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10 OVERDOSAGE 10 Chronic overdosage may result in signs/symptoms of hypercorticism [see Warnings and Precautions (5.6)]. Because of low systemic bioavailability and an absence of acute drug-related systemic findings in clinical studies, acute overdose is unlikely to require any treatment other than observation. Single daily doses as high as 1200 mcg per day for 28 days were well tolerated and did not cause a significant reduction in plasma cortisol AUC (94% of placebo AUC). Single oral doses up to 8000 mcg have been studied on human volunteers with no adverse reactions reported.
11 DESCRIPTION Mometasone furoate, the active component of the ASMANEX TWISTHALER product, is a
corticosteroid with the chemical name 9,21-dichloro-11(Beta),17-dihydroxy-16(alpha)-methylpregnadiene-3,20-dione 17-(2-furoate) and the following chemical structure:
Mometasone furoate is a white powder with an empirical formula of C27H30Cl2O6, and molecular weight of 521.44 Daltons.
The ASMANEX TWISTHALER 110 mcg and 220 mcg products are cap-activated, inhalation-driven, multidose dry powder inhalers containing mometasone furoate and anhydrous lactose (which contains trace amounts of milk proteins).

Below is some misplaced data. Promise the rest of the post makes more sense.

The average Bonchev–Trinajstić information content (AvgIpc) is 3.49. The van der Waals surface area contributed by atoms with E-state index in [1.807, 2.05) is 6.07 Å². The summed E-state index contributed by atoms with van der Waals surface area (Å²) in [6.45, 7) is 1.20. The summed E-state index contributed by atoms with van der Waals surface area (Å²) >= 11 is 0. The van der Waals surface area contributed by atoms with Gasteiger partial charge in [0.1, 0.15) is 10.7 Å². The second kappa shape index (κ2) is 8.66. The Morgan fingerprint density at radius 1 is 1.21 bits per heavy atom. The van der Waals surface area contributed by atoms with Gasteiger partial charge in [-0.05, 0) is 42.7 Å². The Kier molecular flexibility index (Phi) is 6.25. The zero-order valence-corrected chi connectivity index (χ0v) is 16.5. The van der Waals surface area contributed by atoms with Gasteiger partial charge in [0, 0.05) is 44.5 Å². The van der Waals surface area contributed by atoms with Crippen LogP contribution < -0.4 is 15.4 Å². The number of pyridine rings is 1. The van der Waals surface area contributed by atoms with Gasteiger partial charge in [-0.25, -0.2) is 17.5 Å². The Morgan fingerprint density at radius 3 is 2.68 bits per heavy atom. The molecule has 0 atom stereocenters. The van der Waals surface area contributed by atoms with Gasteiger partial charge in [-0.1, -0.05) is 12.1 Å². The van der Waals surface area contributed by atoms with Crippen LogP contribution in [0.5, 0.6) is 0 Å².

Each actuation of the ASMANEX TWISTHALER 110 mcg or 220 mcg inhaler provides a measured dose of approximately 0.75 or 1.5 mg mometasone furoate inhalation powder, containing 110 or 220 mcg of mometasone furoate, respectively. This results in delivery of 100 or 200 mcg mometasone furoate from the mouthpiece, respectively, based on in vitro testing at flow rates of 30 L/min and 60 L/min with constant volume of 2 L. The amount of mometasone furoate emitted from the inhaler in vitro does not differ significantly for flow rates ranging from 28.3 L/min to 70 L/min at a constant volume of 2 L. However, the amount of drug delivered to the lung will depend on patient factors such as inspiratory flow and peak inspiratory flow through the device. In adult and adolescent patients (aged ≥12 years)